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Tag: videos

Dog and cheetah enjoy their first snowstorm

In case you’re needing to see some sort of silver lining behind those snow clouds that socked the eastern seaboard and paralyzed the northeast this weekend, we offer this.

Kago and Kumbali — a dog and cheetah who have become best friends at the Metro Richmond Zoo — got to play in the snow for the first time during winter storm Jonas.

The zoo was closed Saturday, but a zookeeper let the popular duo run and play in the 7-inch deep snow in a large fenced field.

kumbaliKumbali was two weeks old when caretakers at the zoo noticed he was losing weight. The runt of a litter born to zoo cheetahs Khari (the mom) and Hatari (the dad), Kumbali was bottle fed and grew healthier, but having been removed from his litter he needed some companionship.

So the zoo got him a dog.

Kago, a 10-week old Lab mix, had been pulled from a high kill shelter in Alabama by The Art of Paws, an animal rescue group in Florida.

Zoo officials report the two have become inseparable.

Kumbali and Kago can be seen at the zoo Monday to Thursday from 12 to 1 p.m., and on Friday and Saturday from 12 to 1 p.m. and 3 to 4 p.m. And you can find their full story here.

Here’s a look at their first meeting, and their younger (snowless) days:

(Photos and videos courtesy of the Metro Richmond Zoo)

Love a terrier, get a scholarship

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Five incoming students at Hiram College in Ohio will be receiving $1,000 scholarships, and all they have to do is prove how much they love terriers.

Through the end of this month, the private liberal arts college will be accepting applications for the “Terrier Scholarships,” which must include a photo or 15-second video that depicts a student’s love for terriers.

“Be creative!” the application advises. “Show us how your terrier is part of your family, a loyal friend or a fast learner. Show us why you love terriers!”

hiramterrierslogoThe terrier, you may have figured out by now, is the school mascot. But school officials say the type of dog also embodies “many of the qualities we love to see in Hiram College students,” including being playful, curious and loyal.

The terrier has been the school mascot since 1928.

Before that the school, founded in 1850 as the Western Reserve Eclectic Institute by members of the Disciples of Christ Church, used the nickname “Farmers,” and later, “Mudhens,” for its sports teams.

In 1928, the nickname “Terriers” was adopted after coach Herb Matthews, speaking at a sports banquet, described Hiram athletics as “a little bull terrier that holds on until the end … No name would seem more appropriate to me than just the Terriers.”

While the school’s mascot is a bull terrier, any breed of terrier is acceptable in the scholarship contest.

hiramterriers2(To the college’s credit, its mascot role is filled by a student in a costume, as opposed to a live animal.)

The college says scholarship submissions should show “what makes terriers special: how they are a part of the family, a best friend, a fast-learner — and more.”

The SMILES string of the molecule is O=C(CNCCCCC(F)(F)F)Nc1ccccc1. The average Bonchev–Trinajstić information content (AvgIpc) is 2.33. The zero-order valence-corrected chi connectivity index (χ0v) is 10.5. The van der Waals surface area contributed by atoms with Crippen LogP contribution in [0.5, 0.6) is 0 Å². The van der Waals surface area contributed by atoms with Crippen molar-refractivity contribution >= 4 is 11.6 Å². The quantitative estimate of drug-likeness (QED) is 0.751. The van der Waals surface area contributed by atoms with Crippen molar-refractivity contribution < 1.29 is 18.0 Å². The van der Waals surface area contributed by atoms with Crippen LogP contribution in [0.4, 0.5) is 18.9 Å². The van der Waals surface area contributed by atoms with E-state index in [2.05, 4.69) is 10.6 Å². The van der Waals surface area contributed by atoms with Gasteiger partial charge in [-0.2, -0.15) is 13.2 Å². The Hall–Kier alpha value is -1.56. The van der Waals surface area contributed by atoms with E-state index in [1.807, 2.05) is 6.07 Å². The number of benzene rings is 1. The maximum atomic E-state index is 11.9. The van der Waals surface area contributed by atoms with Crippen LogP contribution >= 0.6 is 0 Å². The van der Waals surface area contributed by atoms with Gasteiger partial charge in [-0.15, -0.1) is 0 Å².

“The Terrier Scholarship is our way of paying tribute to our long-time mascot, the bull terrier, and rewarding prospective students for their creativity and drive to become a Hiram student,” said Vice President of Enrollment Lindajean Heller Western. “We know how special our Terrier is, and now we want to see what makes other terriers great!”

A panel of Hiram media and photography specialists will choose the winners based on the creativity and originality of photo and video submissions. Scholarship recipients will be notified in February 2016.

Canines and equines being benign

In a big, impersonal, sometimes mean and generally hurried city, it’s nice to see creatures — especially those of different species — taking the time to get to know each other.

Maybe that (as opposed to it being a slow news day) is why Gothamist seems to be making a Labor Day tradition of presenting videos of dogs bonding with horses, police horses in particular.

This year’s “report” — and I use that term loosely — expands on the collection of videos the website presented about this same time last year — all featuring tender, or at least inquisitive moments between city dogs and police horses.

Perhaps best enjoyed without commentary, the 11 videos show dog-and-horse bonding, sniffing, and or licking — though not all were from the streets of New York. To see them all, go here.

Is Fox News biased (against big dogs)?

Of all the adoptable pet segments we’ve seen on local TV news, this one — featuring a large dog named Titus — might be our favorite.

Right off the bat, we’d say a dog who has been labeled as one who “needs to live alone” — code for not getting along with other dogs — probably shouldn’t appear on a live TV adoption segment with other dogs.

In the video above, Titus appears on the Fox morning show Good Day New York with animal activist Cornelia Guest and two other dogs — “little treasures,” as she calls them, named Arabella and Nonny.

An 8-year-old Saint Bernard, Titus “wants to be the only dog, he doesn’t want to be with other brothers and sisters,” Guest — a vegan, socialite, caterer and animal activist — explains, while holding the two smaller dogs, just a few feet away, in her arms.

Titus, though neither the show hosts nor Guest seem to notice, is sitting like a statue, entirely focused on the two small dogs as the hosts ask Guest what he likes to eat.

It’s right about then that Titus begins advancing in the direction of the smaller dogs — and Guest’s face, just for a moment, takes on the horrified look of someone who is about to be dinner.